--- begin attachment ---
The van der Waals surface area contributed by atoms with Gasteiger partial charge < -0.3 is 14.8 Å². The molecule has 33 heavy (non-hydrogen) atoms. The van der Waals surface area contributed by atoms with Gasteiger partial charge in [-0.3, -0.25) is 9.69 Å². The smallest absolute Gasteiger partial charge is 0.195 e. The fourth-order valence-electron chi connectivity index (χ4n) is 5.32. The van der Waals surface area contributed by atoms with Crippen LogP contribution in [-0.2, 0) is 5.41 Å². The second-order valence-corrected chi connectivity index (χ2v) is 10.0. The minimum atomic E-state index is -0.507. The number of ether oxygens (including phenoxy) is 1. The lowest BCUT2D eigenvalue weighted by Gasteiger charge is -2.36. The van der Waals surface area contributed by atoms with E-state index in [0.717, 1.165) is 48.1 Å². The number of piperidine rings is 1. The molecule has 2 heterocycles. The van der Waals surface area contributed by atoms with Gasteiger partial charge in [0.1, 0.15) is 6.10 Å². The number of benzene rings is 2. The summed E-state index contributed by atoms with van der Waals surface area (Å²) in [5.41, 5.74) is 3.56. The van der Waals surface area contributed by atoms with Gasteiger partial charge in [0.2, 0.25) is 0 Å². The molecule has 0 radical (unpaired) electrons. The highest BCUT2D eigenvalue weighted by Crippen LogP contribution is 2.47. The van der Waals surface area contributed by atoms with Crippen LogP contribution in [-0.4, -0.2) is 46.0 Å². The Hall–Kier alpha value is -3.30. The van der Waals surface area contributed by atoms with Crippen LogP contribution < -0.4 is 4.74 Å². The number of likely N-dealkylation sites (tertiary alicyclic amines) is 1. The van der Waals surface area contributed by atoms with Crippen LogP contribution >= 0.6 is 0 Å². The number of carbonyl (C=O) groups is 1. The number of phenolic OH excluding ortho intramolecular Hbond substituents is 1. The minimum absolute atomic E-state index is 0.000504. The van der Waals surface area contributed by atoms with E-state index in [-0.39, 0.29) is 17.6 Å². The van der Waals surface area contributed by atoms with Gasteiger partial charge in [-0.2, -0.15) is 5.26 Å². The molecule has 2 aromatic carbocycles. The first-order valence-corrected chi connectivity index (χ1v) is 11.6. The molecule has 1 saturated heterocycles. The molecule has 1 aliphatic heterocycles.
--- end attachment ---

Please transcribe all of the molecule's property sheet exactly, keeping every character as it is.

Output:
The van der Waals surface area contributed by atoms with Gasteiger partial charge < -0.3 is 14.8 Å². The molecule has 33 heavy (non-hydrogen) atoms. The van der Waals surface area contributed by atoms with Gasteiger partial charge in [-0.3, -0.25) is 9.69 Å². The smallest absolute Gasteiger partial charge is 0.195 e. The fourth-order valence-electron chi connectivity index (χ4n) is 5.32. The van der Waals surface area contributed by atoms with Crippen LogP contribution in [-0.2, 0) is 5.41 Å². The second-order valence-corrected chi connectivity index (χ2v) is 10.0. The minimum atomic E-state index is -0.507. The number of ether oxygens (including phenoxy) is 1. The lowest BCUT2D eigenvalue weighted by Gasteiger charge is -2.36. The van der Waals surface area contributed by atoms with E-state index in [0.717, 1.165) is 48.1 Å². The number of piperidine rings is 1. The molecule has 2 heterocycles. The van der Waals surface area contributed by atoms with Gasteiger partial charge in [0.1, 0.15) is 6.10 Å². The number of benzene rings is 2. The summed E-state index contributed by atoms with van der Waals surface area (Å²) in [5.41, 5.74) is 3.56. The van der Waals surface area contributed by atoms with Gasteiger partial charge in [0.2, 0.25) is 0 Å². The molecule has 0 radical (unpaired) electrons. The highest BCUT2D eigenvalue weighted by Crippen LogP contribution is 2.47. The van der Waals surface area contributed by atoms with Crippen LogP contribution in [-0.4, -0.2) is 46.0 Å². The Hall–Kier alpha value is -3.30. The van der Waals surface area contributed by atoms with Crippen LogP contribution < -0.4 is 4.74 Å². The number of likely N-dealkylation sites (tertiary alicyclic amines) is 1. The van der Waals surface area contributed by atoms with Crippen LogP contribution >= 0.6 is 0 Å². The number of carbonyl (C=O) groups is 1. The number of phenolic OH excluding ortho intramolecular Hbond substituents is 1. The minimum absolute atomic E-state index is 0.000504. The van der Waals surface area contributed by atoms with E-state index in [-0.39, 0.29) is 17.6 Å². The van der Waals surface area contributed by atoms with Gasteiger partial charge in [-0.2, -0.15) is 5.26 Å². The molecule has 2 aromatic carbocycles. The first-order valence-corrected chi connectivity index (χ1v) is 11.6. The molecule has 1 saturated heterocycles. The molecule has 1 aliphatic heterocycles.